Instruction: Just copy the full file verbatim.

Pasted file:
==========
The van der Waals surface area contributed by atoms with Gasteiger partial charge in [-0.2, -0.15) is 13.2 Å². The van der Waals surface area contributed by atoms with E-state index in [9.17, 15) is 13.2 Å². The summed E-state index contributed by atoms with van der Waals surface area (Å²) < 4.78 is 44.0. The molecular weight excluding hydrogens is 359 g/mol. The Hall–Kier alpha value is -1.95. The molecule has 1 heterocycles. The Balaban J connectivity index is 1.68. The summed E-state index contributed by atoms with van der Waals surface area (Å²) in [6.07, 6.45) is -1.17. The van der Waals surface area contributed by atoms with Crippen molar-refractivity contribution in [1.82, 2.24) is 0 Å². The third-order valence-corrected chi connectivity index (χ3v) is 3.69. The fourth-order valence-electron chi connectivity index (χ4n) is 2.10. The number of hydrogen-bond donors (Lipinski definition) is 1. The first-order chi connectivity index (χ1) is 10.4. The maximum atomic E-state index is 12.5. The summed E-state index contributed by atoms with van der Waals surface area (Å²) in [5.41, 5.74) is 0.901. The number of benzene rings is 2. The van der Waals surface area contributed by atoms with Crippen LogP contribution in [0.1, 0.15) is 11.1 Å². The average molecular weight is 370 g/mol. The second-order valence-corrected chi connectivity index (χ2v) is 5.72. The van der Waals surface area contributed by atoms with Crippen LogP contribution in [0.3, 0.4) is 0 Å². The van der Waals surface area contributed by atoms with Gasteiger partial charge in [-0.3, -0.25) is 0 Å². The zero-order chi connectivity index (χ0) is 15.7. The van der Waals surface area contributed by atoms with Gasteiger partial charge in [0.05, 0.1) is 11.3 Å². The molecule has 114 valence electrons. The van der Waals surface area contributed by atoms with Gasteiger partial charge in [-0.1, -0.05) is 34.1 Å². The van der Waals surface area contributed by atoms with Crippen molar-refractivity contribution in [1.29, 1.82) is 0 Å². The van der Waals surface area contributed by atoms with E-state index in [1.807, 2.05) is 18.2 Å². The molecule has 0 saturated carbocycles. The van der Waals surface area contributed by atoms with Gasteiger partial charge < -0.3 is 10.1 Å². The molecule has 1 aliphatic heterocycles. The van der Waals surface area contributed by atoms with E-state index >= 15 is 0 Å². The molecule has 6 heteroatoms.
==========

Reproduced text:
The van der Waals surface area contributed by atoms with Gasteiger partial charge in [-0.2, -0.15) is 13.2 Å². The van der Waals surface area contributed by atoms with E-state index in [9.17, 15) is 13.2 Å². The summed E-state index contributed by atoms with van der Waals surface area (Å²) < 4.78 is 44.0. The molecular weight excluding hydrogens is 359 g/mol. The Hall–Kier alpha value is -1.95. The molecule has 1 heterocycles. The Balaban J connectivity index is 1.68. The summed E-state index contributed by atoms with van der Waals surface area (Å²) in [6.07, 6.45) is -1.17. The van der Waals surface area contributed by atoms with Crippen molar-refractivity contribution in [1.82, 2.24) is 0 Å². The third-order valence-corrected chi connectivity index (χ3v) is 3.69. The fourth-order valence-electron chi connectivity index (χ4n) is 2.10. The number of hydrogen-bond donors (Lipinski definition) is 1. The first-order chi connectivity index (χ1) is 10.4. The maximum atomic E-state index is 12.5. The summed E-state index contributed by atoms with van der Waals surface area (Å²) in [5.41, 5.74) is 0.901. The number of benzene rings is 2. The van der Waals surface area contributed by atoms with Crippen LogP contribution in [0.1, 0.15) is 11.1 Å². The average molecular weight is 370 g/mol. The second-order valence-corrected chi connectivity index (χ2v) is 5.72. The van der Waals surface area contributed by atoms with Crippen LogP contribution in [0.3, 0.4) is 0 Å². The van der Waals surface area contributed by atoms with Gasteiger partial charge in [-0.3, -0.25) is 0 Å². The zero-order chi connectivity index (χ0) is 15.7. The van der Waals surface area contributed by atoms with Gasteiger partial charge in [0.05, 0.1) is 11.3 Å². The molecule has 114 valence electrons. The van der Waals surface area contributed by atoms with Gasteiger partial charge in [-0.1, -0.05) is 34.1 Å². The van der Waals surface area contributed by atoms with Crippen molar-refractivity contribution in [1.29, 1.82) is 0 Å². The van der Waals surface area contributed by atoms with E-state index in [1.807, 2.05) is 18.2 Å². The molecule has 0 saturated carbocycles. The van der Waals surface area contributed by atoms with Gasteiger partial charge < -0.3 is 10.1 Å². The molecule has 1 aliphatic heterocycles. The van der Waals surface area contributed by atoms with E-state index >= 15 is 0 Å². The molecule has 6 heteroatoms.